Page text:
Earning more than $4,500 a month? You’ll finally benefit from Employment Act changes

This is a long time coming for PMEs who draw a monthly paycheck of more than $4,500.

The last time the Employment Act (EA) was amended was in 2014, to protect PMEs earning a basic monthly salary of up to $4,500.

The 2014 amendment allowed this group of PMEs to receive sick leave benefits and protection against unfair dismissal.

However, times have changed.

The median gross monthly salaries of workers stood at $4,056 in 2016 and the gross monthly salaries (50th percentile) for residents stood at $5,910 in June 2016.

That means, PMEs earning between $4,500 and $6,000 would not have been protected by the law based on the 2014 EA amendment.

Labour MP Patrick Tay, in a blog post published in Jan, pushed for the $4,500 salary cap to be removed to help more PMEs earning above $4,500 per month.

He shared that he has been receiving feedback/queries from aggrieved PMEs through different channels but the Labour Movement has not been able to assist them as they earned more than $4,500 a month.

With this salary cap lifted, it will ensure that the Employment Act serves majority of the working population.

Manpower Minister Lim Swee Say announced in Parliament today that the ministry will be removing the salary cap to cover more PMEs.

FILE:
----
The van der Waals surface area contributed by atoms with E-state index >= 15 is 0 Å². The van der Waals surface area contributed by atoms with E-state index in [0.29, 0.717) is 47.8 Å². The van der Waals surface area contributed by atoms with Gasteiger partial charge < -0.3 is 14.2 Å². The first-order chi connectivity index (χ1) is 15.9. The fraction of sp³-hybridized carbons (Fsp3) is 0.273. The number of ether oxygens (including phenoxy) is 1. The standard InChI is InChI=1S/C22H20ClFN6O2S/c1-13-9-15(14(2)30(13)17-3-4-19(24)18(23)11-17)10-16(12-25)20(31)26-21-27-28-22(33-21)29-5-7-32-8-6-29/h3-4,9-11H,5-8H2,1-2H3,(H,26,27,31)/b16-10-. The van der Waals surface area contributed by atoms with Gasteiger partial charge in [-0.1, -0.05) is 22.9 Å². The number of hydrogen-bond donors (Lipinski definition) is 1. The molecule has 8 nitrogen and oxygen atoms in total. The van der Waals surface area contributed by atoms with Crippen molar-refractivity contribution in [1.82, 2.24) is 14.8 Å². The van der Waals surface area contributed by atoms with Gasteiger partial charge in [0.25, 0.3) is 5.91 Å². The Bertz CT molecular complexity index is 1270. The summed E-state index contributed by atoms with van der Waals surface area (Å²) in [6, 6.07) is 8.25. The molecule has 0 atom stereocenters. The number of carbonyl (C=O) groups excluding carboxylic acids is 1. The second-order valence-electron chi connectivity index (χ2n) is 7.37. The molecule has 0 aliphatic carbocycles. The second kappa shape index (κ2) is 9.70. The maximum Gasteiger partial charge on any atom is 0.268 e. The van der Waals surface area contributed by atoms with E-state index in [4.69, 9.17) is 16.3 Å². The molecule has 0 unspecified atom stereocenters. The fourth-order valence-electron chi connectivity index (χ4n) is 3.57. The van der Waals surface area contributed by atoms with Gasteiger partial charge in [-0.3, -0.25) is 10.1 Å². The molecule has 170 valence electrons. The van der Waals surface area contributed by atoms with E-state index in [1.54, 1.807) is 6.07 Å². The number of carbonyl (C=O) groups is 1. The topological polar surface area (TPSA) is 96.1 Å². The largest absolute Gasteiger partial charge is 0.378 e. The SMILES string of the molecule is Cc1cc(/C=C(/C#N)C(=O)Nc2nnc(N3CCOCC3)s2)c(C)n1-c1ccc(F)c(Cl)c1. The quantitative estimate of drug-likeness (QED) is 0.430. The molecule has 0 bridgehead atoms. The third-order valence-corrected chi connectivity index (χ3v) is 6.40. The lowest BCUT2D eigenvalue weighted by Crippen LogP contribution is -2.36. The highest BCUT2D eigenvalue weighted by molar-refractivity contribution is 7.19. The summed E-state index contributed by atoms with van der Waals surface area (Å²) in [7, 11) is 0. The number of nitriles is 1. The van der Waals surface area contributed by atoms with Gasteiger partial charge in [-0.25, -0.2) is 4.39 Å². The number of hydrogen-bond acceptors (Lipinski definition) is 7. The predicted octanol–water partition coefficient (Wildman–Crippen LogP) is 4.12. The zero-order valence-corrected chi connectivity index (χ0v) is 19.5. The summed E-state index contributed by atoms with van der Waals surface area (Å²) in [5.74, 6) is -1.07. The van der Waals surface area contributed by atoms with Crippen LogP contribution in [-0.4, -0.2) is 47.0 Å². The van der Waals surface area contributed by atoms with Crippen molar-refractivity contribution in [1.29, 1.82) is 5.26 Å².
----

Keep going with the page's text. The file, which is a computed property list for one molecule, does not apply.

Credit: TODAY Online

These PMEs will enjoy core employee benefits under the EA such as redress for wrongful dismissal, public holiday and sick leave benefits, timely salary payment and allowable deductions.

This move will benefit an additional 430,000 PMEs.

There is a total of 720,000 PMEs in the workforce currently and they make up 56 per cent of the local workforce.

It will go up to 65 per cent by 2030.

Also, both salary-related disputes and wrongful dismissal claims will be heard under the Employment Claims Tribunal (ECT) as part of the Employment Act changes.

This was also advocated by Tay who said the Labour Movement saw more cases of workers especially PMEs facing unfair/wrongful dismissals.

Currently dismissal-related issues are handled by the Ministry of Manpower and the ECT does not have jurisdiction to hear wrongful/unfair dismissal cases under the EA.

About the author


I am a 90s baby and I spent more than 3/5 of my life being a vegetarian. In my free time, I ponder about the greater purpose in life and how i could live life more meaningfully. I enjoy doing yoga and I daydream about doing headstands one day.

View all posts

1 Comment

Share your thoughts!